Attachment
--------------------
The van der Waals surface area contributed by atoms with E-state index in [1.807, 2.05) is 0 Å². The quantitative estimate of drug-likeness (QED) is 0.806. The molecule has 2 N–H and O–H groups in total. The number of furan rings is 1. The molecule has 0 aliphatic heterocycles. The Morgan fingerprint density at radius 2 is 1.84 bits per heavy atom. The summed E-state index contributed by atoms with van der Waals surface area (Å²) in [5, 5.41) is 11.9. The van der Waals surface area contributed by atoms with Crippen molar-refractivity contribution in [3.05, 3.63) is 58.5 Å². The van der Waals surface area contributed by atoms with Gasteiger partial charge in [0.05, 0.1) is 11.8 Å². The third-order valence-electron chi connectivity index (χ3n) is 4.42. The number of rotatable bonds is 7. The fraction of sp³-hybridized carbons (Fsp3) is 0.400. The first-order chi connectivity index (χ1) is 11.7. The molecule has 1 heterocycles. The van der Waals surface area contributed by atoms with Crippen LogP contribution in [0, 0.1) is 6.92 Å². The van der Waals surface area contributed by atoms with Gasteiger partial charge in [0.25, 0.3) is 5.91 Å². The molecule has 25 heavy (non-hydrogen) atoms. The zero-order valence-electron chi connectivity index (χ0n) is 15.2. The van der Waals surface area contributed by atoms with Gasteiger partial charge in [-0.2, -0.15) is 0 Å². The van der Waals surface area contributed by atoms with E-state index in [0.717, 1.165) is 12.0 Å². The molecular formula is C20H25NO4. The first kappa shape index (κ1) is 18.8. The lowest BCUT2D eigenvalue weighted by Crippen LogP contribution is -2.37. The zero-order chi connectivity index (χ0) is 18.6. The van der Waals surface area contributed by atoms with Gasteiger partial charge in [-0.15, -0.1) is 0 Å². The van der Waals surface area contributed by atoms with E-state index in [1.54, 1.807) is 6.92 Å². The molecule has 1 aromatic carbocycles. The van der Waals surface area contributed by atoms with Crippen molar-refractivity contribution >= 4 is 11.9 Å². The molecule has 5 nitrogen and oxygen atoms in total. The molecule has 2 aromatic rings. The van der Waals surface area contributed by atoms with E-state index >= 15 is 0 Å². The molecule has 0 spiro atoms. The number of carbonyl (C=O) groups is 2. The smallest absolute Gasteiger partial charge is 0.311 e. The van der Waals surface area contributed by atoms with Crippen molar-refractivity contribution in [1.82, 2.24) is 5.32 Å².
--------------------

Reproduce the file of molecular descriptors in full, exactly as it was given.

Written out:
The van der Waals surface area contributed by atoms with E-state index in [1.807, 2.05) is 0 Å². The quantitative estimate of drug-likeness (QED) is 0.806. The molecule has 2 N–H and O–H groups in total. The number of furan rings is 1. The molecule has 0 aliphatic heterocycles. The Morgan fingerprint density at radius 2 is 1.84 bits per heavy atom. The summed E-state index contributed by atoms with van der Waals surface area (Å²) in [5, 5.41) is 11.9. The van der Waals surface area contributed by atoms with Crippen molar-refractivity contribution in [3.05, 3.63) is 58.5 Å². The van der Waals surface area contributed by atoms with Gasteiger partial charge in [0.05, 0.1) is 11.8 Å². The third-order valence-electron chi connectivity index (χ3n) is 4.42. The number of rotatable bonds is 7. The fraction of sp³-hybridized carbons (Fsp3) is 0.400. The first-order chi connectivity index (χ1) is 11.7. The molecule has 1 heterocycles. The van der Waals surface area contributed by atoms with Crippen LogP contribution in [0, 0.1) is 6.92 Å². The van der Waals surface area contributed by atoms with Gasteiger partial charge in [0.25, 0.3) is 5.91 Å². The molecule has 25 heavy (non-hydrogen) atoms. The zero-order valence-electron chi connectivity index (χ0n) is 15.2. The van der Waals surface area contributed by atoms with Gasteiger partial charge in [-0.2, -0.15) is 0 Å². The van der Waals surface area contributed by atoms with E-state index in [0.717, 1.165) is 12.0 Å². The molecular formula is C20H25NO4. The first kappa shape index (κ1) is 18.8. The lowest BCUT2D eigenvalue weighted by Crippen LogP contribution is -2.37. The zero-order chi connectivity index (χ0) is 18.6. The van der Waals surface area contributed by atoms with Gasteiger partial charge in [-0.15, -0.1) is 0 Å². The van der Waals surface area contributed by atoms with E-state index in [1.54, 1.807) is 6.92 Å². The molecule has 1 aromatic carbocycles. The van der Waals surface area contributed by atoms with Crippen molar-refractivity contribution >= 4 is 11.9 Å². The molecule has 5 nitrogen and oxygen atoms in total. The molecule has 2 aromatic rings. The van der Waals surface area contributed by atoms with E-state index >= 15 is 0 Å². The molecule has 0 spiro atoms. The number of carbonyl (C=O) groups is 2. The smallest absolute Gasteiger partial charge is 0.311 e. The van der Waals surface area contributed by atoms with Crippen molar-refractivity contribution in [1.82, 2.24) is 5.32 Å².